When you spend time in a Laundromat, as I have done for the last two years, one thing is immediately obvious: almost everyone there smokes, most are overweight, and many are eating junk food and drinking colas. The need to use a Laundromat is generally a sign of limited financial resources; the behavioral side suggests limited health literacy.
For home re-location and professional transition reasons, I coincidentally found myself in this environment to observe both.
According to the Department of Health and Human Services, health literacy is defined as “the degree to which individuals have the capacity to obtain, process, and understand basic health information and services needed to make appropriate health decisions.” Health.gov reports, “Nearly 9 out of 10 adults have difficulty using the everyday health information that is routinely available in health care facilities, retail outlets, media, and communities.” And it shows when we look at our rising obesity rates and the much higher rates of smoking among the poor and poorly educated. In the rush to provide health information in the brave new world of big data, the personalized health record, quantified self, telehealth, etc., health literacy, or more accurately the lack thereof, is the elephant in the room. Health.gov affirms, “Limited health literacy affects people’s abilities to search for and use health information, adopt healthy behaviors, and act on important public health alerts.”
If you visit health.gov, you’ll find thousands of pages of information on how to improve health literacy, much of it describing how to develop more effective websites. Here is an example of ‘effectively presented content on a website’ according to the Office of Disease Prevention and Health Promotion.
Is this the solution? Really? We are not trying to beat up on anybody, but we are trying to make a point that seems so obvious, but is obviously overlooked: The job is simply not getting done when it comes to presenting information to people with limited health literacy, which seems to be most of us. Hence, “Laundromat People” is a useful metaphor reminding us who’s important and at greatest risk.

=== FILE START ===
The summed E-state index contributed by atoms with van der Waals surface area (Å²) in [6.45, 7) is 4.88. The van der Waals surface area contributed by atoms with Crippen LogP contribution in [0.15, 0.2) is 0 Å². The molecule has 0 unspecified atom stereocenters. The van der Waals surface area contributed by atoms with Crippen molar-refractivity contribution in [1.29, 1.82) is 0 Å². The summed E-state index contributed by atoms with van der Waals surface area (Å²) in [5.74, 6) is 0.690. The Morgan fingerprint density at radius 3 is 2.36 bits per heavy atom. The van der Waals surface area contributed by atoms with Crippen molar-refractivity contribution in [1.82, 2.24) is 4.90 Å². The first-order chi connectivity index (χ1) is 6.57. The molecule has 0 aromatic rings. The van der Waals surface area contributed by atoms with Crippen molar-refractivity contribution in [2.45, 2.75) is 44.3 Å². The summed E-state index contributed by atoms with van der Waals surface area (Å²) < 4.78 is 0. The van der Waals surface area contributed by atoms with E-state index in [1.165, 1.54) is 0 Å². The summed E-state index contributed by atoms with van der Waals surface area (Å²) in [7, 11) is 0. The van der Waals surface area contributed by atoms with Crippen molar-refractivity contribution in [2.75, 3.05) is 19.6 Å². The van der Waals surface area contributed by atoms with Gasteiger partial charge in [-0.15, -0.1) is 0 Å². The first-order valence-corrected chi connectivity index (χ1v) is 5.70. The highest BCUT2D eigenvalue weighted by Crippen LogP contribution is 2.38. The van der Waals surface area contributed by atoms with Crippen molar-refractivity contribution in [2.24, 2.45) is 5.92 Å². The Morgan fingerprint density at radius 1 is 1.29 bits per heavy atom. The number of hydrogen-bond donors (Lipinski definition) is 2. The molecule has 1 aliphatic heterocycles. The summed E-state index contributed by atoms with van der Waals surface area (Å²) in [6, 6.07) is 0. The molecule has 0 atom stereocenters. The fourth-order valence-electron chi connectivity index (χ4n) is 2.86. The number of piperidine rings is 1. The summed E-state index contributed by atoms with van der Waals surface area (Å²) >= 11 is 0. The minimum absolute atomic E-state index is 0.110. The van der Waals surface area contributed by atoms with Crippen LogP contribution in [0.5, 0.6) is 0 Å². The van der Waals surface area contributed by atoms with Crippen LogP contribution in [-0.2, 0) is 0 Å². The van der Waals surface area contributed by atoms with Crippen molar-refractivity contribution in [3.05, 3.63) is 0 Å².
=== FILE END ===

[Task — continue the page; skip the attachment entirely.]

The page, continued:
For the most part, those of us who are setting these guidelines and designing the next generation of tools designed to increase preventive behavior and compliance are missing the point. We are the 10% and we are preaching to one another! We “cognitives” are the choir. We are college educated, highly motivated regarding our health, and may even own a Nike+ and take Pilates. We can read charts, graphs, pie charts, dashboards, research papers and complicated web pages. But it’s the 90% who are running up our health care costs, and suffering the effects of poor health decisions!
The people I’ve seen in the Laundromat are not likely going to run out and buy Fitbit, Jawbone Up or a Polar Heart Rate monitor, look up their personal online health record or use the VA’s Blue Button. They aren’t going to spend any time on a website like the one I’ve shown here no matter how many experts place the “most important information first” per the recommended guidelines. The Laundromat People are going to keep smoking, gaining weight, suffering mightily, and dying early. We can do better, but we have to create messaging that works, that is easy, almost like the Easy Button made famous in commercials for the office supply store Staples.
To hijack a well known phrase, “if we make it really easy, they will use it.” In the meantime, “the cognitives” that comprise vast majority of national and consumer health systems, clinicians, surgeons, informaticists, researchers, policy administrators, and behavioral health providers are talking to the wrong brain when it comes to the Laundromat People.
We believe that the easiest approach to influencing behavior is also the oldest: emotive storytelling —or as it is described in the scientific world, the narrative. The emotive path gets people’s attention and draws them in. The story conveys information in a way that provides no reason to argue with the message. We have been designed to learn this way since our inception, to learn by example, through personal mentoring, and through images. Flying solo, we may be able run a coin operated washing machine, but were never meant to learn by ourselves, in isolation.